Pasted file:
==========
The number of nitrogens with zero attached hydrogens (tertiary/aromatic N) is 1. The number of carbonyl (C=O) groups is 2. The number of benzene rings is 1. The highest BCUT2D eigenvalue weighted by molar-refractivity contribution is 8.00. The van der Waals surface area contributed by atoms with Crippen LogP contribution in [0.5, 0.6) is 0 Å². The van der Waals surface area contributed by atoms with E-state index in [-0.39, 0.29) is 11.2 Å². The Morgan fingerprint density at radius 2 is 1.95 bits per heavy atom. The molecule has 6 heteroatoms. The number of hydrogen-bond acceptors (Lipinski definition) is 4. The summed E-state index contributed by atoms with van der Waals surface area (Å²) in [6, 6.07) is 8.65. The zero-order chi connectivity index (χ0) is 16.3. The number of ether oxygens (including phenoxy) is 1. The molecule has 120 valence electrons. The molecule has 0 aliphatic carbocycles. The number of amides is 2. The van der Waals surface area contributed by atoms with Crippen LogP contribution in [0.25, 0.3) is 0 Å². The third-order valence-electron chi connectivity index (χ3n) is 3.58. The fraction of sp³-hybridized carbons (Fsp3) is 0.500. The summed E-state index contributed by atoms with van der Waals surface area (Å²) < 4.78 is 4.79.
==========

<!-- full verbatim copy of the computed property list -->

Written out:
The number of nitrogens with zero attached hydrogens (tertiary/aromatic N) is 1. The number of carbonyl (C=O) groups is 2. The number of benzene rings is 1. The highest BCUT2D eigenvalue weighted by molar-refractivity contribution is 8.00. The van der Waals surface area contributed by atoms with Crippen LogP contribution in [0.5, 0.6) is 0 Å². The van der Waals surface area contributed by atoms with E-state index in [-0.39, 0.29) is 11.2 Å². The Morgan fingerprint density at radius 2 is 1.95 bits per heavy atom. The molecule has 6 heteroatoms. The number of hydrogen-bond acceptors (Lipinski definition) is 4. The summed E-state index contributed by atoms with van der Waals surface area (Å²) in [6, 6.07) is 8.65. The zero-order chi connectivity index (χ0) is 16.3. The number of ether oxygens (including phenoxy) is 1. The molecule has 120 valence electrons. The molecule has 0 aliphatic carbocycles. The number of amides is 2. The van der Waals surface area contributed by atoms with Crippen LogP contribution in [0.25, 0.3) is 0 Å². The third-order valence-electron chi connectivity index (χ3n) is 3.58. The fraction of sp³-hybridized carbons (Fsp3) is 0.500. The summed E-state index contributed by atoms with van der Waals surface area (Å²) < 4.78 is 4.79.